The cost & importance of learning, clubs, groups & schools.

Discussion in 'The Hangout' started by Keith H., Oct 17, 2016.

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  1. Keith H.

    Keith H. Moderator Staff Member
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    The cost & importance of learning, clubs, groups & schools. Plus the advantages & disadvantages.

    When it comes to long term survival, the skills start with choosing the right clothing & equipment. After that you have to learn how to use that equipment & you need to learn how to manage if you should lose that equipment. Survival schools are generally expensive, this is because they have to put in a lot of time teaching people the skills, & time cost money if you are running a business. Some schools will teach you primitive skills, others will not. Some schools will teach you how to survive if you get lost in the bush, others may teach you how to survive long term. But it will all cost you money.

    Bushcraft groups are good & they will teach you some survival skills. Again, some may promote the use of modern tools & equipment, where as others may teach you more primitive skills. In general, you will pay a yearly fee which is used to pay for your insurance cover. Survival groups fall roughly into the same category as the bushcraft groups, a mixed lot which may or may not teach you what you need to know. Basically it depends on the individual members, some will be more knowledgeable than others, but in the long run they can’t teach you what they don’t know themselves.

    It is well known that in order to survive long term in a wilderness situation, you will need to learn primitive skills, & your equipment & tools will need to be low tech. Modern equipment is not made to last, batteries will go flat, items will break & wear out. You need sustainable methods & primitive gear. If you start off with pre 19th century equipment you will never drop below that level of comfort. But if you start off with all modern gear, then sooner or later you will be thrown back into the stone age.

    Now let’s look at another kind of club or group, an 18th century living history group. Most again will charge a yearly membership fee, & it must be said that not all living history groups are equal in the benefits that they offer the survivalist. But, the potential for learning is still there, you simply may have to put in more effort to gather some members together who have the skills that you need to learn.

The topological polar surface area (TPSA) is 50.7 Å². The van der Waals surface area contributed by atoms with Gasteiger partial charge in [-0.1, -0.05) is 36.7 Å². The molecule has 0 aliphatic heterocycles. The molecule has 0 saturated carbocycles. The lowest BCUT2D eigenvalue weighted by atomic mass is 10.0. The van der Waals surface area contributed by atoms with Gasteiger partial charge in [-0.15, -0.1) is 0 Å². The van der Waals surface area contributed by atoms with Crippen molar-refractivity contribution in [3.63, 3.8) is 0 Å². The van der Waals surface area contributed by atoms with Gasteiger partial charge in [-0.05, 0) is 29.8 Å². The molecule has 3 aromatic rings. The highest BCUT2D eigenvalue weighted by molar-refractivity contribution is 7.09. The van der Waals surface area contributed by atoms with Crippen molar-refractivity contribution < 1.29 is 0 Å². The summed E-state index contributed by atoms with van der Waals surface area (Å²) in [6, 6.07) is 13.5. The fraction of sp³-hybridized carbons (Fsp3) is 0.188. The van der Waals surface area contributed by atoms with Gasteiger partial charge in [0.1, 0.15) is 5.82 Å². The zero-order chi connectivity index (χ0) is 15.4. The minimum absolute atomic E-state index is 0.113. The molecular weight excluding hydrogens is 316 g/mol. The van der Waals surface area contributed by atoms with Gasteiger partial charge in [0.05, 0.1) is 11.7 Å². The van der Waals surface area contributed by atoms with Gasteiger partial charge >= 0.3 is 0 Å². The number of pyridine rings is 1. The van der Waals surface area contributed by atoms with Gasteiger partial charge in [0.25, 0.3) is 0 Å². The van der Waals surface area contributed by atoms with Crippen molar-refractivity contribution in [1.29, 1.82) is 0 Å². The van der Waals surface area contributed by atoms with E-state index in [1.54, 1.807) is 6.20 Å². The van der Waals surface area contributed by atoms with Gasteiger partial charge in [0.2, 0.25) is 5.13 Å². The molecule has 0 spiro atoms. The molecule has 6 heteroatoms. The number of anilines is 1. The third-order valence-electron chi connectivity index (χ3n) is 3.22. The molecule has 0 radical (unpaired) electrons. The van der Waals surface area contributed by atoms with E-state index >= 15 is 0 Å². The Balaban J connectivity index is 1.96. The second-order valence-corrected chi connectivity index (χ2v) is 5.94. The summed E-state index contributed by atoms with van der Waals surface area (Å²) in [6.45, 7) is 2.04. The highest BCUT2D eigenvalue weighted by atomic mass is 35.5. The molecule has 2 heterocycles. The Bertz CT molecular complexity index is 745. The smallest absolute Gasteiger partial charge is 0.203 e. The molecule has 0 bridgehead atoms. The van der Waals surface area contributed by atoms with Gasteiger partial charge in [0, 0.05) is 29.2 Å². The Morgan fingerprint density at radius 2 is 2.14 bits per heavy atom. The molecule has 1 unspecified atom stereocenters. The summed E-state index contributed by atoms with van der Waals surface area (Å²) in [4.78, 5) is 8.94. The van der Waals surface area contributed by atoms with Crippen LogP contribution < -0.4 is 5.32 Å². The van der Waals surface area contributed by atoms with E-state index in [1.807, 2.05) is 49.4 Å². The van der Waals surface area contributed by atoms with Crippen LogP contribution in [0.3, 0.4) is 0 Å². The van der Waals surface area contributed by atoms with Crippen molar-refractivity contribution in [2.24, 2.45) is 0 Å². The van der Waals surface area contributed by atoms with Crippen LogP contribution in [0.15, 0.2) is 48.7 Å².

Our group, the New England Colonial Living History Group does not charge any membership fees or training fees, it is all free. However, we do not carry any insurance either, our members are covered by the Civil Liability Amendment (Personal Responsibility) Bill 2002. For many years I payed for our group insurance out of my own pocket so that lower income families could afford to join our group. Eventually, I had to stop paying out of my own pocket (there never were any accidents or insurance claims). When you think about it we go with groups of friends out bush for various recreational activities, & no one ever questions if there is insurance cover. We all take personal responsibility for ourselves, & we watch out for the safety of others.

    The advantages of joining a group like ours is that our activities cover a wide range of interests. We can advise on equipment & clothing, & we teach people all the skills they may need for free. Individuals do not have to participate in any activity if they do not wish to, but remember, in a shtf situation, there will be NO insurance, NO doctors & NO hospitals. If you want to cover yourself, use your money to purchase a good modern medical kit & take it to group meetings. Also carry a personal first aid kit in your pack. That way if you cut yourself or smack yourself in the head whilst learning archery, you can patch yourself up & keep going.